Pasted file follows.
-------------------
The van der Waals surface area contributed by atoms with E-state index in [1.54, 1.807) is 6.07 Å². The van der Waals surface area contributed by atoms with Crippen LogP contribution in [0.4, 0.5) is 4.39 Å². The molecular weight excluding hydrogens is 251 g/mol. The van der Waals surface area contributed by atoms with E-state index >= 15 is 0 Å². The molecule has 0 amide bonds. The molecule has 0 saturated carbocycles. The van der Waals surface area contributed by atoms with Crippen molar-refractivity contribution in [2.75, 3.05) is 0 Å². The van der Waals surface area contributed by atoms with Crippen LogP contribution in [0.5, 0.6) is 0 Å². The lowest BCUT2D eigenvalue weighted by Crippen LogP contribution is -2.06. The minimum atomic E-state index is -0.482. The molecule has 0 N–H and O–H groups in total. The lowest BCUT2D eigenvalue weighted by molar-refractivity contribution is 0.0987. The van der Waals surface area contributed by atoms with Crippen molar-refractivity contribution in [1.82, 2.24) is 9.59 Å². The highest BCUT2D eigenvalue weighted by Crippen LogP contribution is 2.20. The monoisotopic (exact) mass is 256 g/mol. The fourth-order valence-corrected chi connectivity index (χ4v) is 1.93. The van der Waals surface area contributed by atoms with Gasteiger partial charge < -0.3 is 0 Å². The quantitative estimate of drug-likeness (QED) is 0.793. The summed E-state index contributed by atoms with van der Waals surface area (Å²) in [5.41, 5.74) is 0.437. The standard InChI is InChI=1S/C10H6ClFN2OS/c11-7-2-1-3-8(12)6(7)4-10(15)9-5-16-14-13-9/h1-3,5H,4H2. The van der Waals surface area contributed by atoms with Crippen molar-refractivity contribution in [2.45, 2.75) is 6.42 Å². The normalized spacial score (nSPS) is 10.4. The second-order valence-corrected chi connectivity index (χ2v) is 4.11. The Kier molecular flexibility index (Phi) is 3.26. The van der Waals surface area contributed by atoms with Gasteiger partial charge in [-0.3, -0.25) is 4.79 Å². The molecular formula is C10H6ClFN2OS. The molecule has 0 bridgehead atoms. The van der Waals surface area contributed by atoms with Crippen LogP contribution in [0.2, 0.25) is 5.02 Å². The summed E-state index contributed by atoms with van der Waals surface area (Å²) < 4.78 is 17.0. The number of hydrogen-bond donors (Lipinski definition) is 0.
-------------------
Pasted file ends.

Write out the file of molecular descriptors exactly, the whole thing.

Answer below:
The van der Waals surface area contributed by atoms with E-state index in [1.54, 1.807) is 6.07 Å². The van der Waals surface area contributed by atoms with Crippen LogP contribution in [0.4, 0.5) is 4.39 Å². The molecular weight excluding hydrogens is 251 g/mol. The van der Waals surface area contributed by atoms with E-state index >= 15 is 0 Å². The molecule has 0 amide bonds. The molecule has 0 saturated carbocycles. The van der Waals surface area contributed by atoms with Crippen molar-refractivity contribution in [2.75, 3.05) is 0 Å². The van der Waals surface area contributed by atoms with Crippen LogP contribution in [0.5, 0.6) is 0 Å². The lowest BCUT2D eigenvalue weighted by Crippen LogP contribution is -2.06. The minimum atomic E-state index is -0.482. The molecule has 0 N–H and O–H groups in total. The lowest BCUT2D eigenvalue weighted by molar-refractivity contribution is 0.0987. The van der Waals surface area contributed by atoms with Crippen molar-refractivity contribution in [1.82, 2.24) is 9.59 Å². The highest BCUT2D eigenvalue weighted by Crippen LogP contribution is 2.20. The monoisotopic (exact) mass is 256 g/mol. The fourth-order valence-corrected chi connectivity index (χ4v) is 1.93. The van der Waals surface area contributed by atoms with Gasteiger partial charge < -0.3 is 0 Å². The quantitative estimate of drug-likeness (QED) is 0.793. The summed E-state index contributed by atoms with van der Waals surface area (Å²) in [5.41, 5.74) is 0.437. The standard InChI is InChI=1S/C10H6ClFN2OS/c11-7-2-1-3-8(12)6(7)4-10(15)9-5-16-14-13-9/h1-3,5H,4H2. The van der Waals surface area contributed by atoms with Crippen molar-refractivity contribution in [2.45, 2.75) is 6.42 Å². The normalized spacial score (nSPS) is 10.4. The second-order valence-corrected chi connectivity index (χ2v) is 4.11. The Kier molecular flexibility index (Phi) is 3.26. The van der Waals surface area contributed by atoms with Gasteiger partial charge in [-0.3, -0.25) is 4.79 Å². The molecular formula is C10H6ClFN2OS. The molecule has 0 bridgehead atoms. The van der Waals surface area contributed by atoms with Crippen LogP contribution in [0.2, 0.25) is 5.02 Å². The summed E-state index contributed by atoms with van der Waals surface area (Å²) < 4.78 is 17.0. The number of hydrogen-bond donors (Lipinski definition) is 0.